“I think our biggest difference from other area programs is our onsite relationship with the early childhood education program here,” said Hartnett, who also is an adjunct lecturer in the Childhood/Early Childhood Education Department. “The College houses two state-of-the-art classrooms that can tune into the center and watch live classroom activities throughout the day.
“A professor here can use the video as a teaching tool on, say, how to set up a classroom. They might tune in and ask their class, ‘What do you see? Are the children attentive? What’s working? What would you change?’
“There’s a nice, live connection that you don’t have when you’re just using text to teach your class,” Hartnett said. “It’s a nice support. I can watch and see how my students are doing in a classroom, or look at another professor’s students and make suggestions.”
Patricia Clark, wife of SUNY Cortland President Emeritus James M. Clark, was an early and dedicated advocate for the creation of a campus day care center, along with Angela Thurlow, one of the center’s founders and president of the Friends of the SUNY Cortland Child Care Center for eight years.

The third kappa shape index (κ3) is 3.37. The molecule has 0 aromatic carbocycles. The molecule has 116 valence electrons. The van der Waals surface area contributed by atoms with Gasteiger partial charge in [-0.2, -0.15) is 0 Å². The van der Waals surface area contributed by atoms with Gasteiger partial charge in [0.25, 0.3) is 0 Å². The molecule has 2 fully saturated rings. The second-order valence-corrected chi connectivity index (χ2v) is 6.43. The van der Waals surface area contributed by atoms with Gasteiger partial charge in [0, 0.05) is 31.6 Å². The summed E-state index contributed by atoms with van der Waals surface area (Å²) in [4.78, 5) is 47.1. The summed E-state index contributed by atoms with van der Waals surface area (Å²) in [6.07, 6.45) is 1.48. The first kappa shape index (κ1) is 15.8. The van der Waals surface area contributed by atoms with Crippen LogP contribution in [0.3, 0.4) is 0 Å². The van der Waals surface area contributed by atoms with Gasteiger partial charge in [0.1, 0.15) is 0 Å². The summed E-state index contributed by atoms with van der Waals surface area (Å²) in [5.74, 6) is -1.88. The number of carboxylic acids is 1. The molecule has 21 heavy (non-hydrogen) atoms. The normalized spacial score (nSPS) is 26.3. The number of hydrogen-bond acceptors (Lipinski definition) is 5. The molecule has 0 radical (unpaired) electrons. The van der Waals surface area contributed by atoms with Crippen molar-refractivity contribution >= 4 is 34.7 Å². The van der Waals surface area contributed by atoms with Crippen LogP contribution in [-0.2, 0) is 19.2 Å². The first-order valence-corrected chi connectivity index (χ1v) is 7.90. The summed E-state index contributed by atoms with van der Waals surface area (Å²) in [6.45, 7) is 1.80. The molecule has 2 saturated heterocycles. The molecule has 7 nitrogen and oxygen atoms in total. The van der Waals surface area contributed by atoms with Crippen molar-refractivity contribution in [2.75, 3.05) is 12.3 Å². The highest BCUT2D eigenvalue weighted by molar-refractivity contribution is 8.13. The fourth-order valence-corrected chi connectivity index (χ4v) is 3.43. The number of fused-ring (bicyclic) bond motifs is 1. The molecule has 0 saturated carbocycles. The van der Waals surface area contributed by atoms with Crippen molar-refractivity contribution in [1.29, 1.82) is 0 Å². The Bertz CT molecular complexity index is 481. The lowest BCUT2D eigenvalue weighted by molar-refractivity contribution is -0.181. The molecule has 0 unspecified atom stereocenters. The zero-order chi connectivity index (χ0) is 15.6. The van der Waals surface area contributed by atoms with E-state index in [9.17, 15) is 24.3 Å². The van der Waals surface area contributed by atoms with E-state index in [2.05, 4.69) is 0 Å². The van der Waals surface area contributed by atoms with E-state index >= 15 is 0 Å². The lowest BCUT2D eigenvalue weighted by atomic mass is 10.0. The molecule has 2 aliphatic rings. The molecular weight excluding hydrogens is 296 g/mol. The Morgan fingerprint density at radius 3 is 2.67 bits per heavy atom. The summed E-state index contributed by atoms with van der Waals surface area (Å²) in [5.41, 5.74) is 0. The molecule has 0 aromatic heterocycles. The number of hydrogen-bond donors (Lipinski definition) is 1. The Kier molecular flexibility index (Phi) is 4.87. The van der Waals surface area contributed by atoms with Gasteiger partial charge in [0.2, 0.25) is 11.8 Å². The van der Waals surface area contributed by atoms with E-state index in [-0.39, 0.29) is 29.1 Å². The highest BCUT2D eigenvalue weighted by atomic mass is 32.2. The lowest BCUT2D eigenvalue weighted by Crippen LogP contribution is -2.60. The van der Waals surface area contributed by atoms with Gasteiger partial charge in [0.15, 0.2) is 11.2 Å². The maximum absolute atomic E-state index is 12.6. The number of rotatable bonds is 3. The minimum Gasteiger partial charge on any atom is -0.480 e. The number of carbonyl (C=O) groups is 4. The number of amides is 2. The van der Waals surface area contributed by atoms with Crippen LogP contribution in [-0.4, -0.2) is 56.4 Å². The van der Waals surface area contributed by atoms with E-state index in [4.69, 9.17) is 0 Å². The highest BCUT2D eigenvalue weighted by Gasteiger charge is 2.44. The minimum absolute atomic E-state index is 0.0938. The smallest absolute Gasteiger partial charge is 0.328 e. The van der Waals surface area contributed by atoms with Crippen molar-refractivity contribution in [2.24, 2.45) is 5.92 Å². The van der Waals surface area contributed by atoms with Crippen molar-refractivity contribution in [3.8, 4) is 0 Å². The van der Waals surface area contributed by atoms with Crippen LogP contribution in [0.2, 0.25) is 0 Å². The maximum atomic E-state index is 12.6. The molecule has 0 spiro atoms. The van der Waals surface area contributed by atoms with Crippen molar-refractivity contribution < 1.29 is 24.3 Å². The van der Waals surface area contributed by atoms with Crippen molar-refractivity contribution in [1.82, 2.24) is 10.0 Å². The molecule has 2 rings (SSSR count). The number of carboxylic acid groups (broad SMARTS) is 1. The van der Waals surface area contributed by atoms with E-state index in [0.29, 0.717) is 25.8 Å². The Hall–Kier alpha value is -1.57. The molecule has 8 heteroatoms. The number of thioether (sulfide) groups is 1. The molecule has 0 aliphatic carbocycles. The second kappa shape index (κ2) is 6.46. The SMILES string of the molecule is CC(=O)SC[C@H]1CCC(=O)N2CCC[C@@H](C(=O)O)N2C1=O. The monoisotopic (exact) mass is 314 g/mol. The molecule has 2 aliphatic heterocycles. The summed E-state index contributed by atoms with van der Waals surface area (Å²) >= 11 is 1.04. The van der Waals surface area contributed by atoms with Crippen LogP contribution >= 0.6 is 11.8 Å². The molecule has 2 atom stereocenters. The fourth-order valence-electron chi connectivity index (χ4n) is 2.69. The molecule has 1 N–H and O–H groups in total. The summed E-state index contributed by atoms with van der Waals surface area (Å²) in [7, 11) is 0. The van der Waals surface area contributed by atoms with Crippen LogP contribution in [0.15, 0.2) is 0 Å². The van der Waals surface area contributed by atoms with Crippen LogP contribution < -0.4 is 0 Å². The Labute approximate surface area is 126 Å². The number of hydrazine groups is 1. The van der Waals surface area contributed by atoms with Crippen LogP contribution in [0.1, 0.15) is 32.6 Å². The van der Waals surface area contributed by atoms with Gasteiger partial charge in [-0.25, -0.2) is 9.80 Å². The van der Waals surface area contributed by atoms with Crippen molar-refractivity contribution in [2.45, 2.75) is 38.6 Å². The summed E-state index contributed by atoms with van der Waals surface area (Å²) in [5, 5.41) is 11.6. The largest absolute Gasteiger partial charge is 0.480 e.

The red tape and search for money and space on campus to house the center delayed its opening for eight years, Thurlow said.
Toddlers worked on their balance and agility with an assistant teacher.
“It was a hard time to convince people that we had a lot of women who were single parents,” said Thurlow, a retired 51-year SUNY Cortland educator and administrator. During her career, she had met quite a few prospective Cortland students in need of childcare.
“As an academic counselor, I knew of young women who were not able to go to college and became welfare recipients,” Thurlow said. “Having taught young children, and later having children of my own, I knew how important it was not only for a parent to be able to stay in a profession, but for them to raise good children.”
The center opened in the Casey and Smith Towers complex with 20 children in three classrooms, recalled Heather Hurteau, an original teacher. Soon, four rooms were in use.
Once started, the year-round daycare center was immediately in demand among college students with children. Almost from the beginning, the center maintained a waiting list for child placements.
“Later, there were male students who were single parents and, eventually, faculty and staff who needed the service,” Thurlow said. “It was wonderful that we could open up something that was so desperately needed in a college setting.”
Hartnett expanded the program with a fifth room in 2000.
The day care operation moved in 2009 to eight rooms on the ground floor of the College’s newly constructed Education Building at the heart of the campus.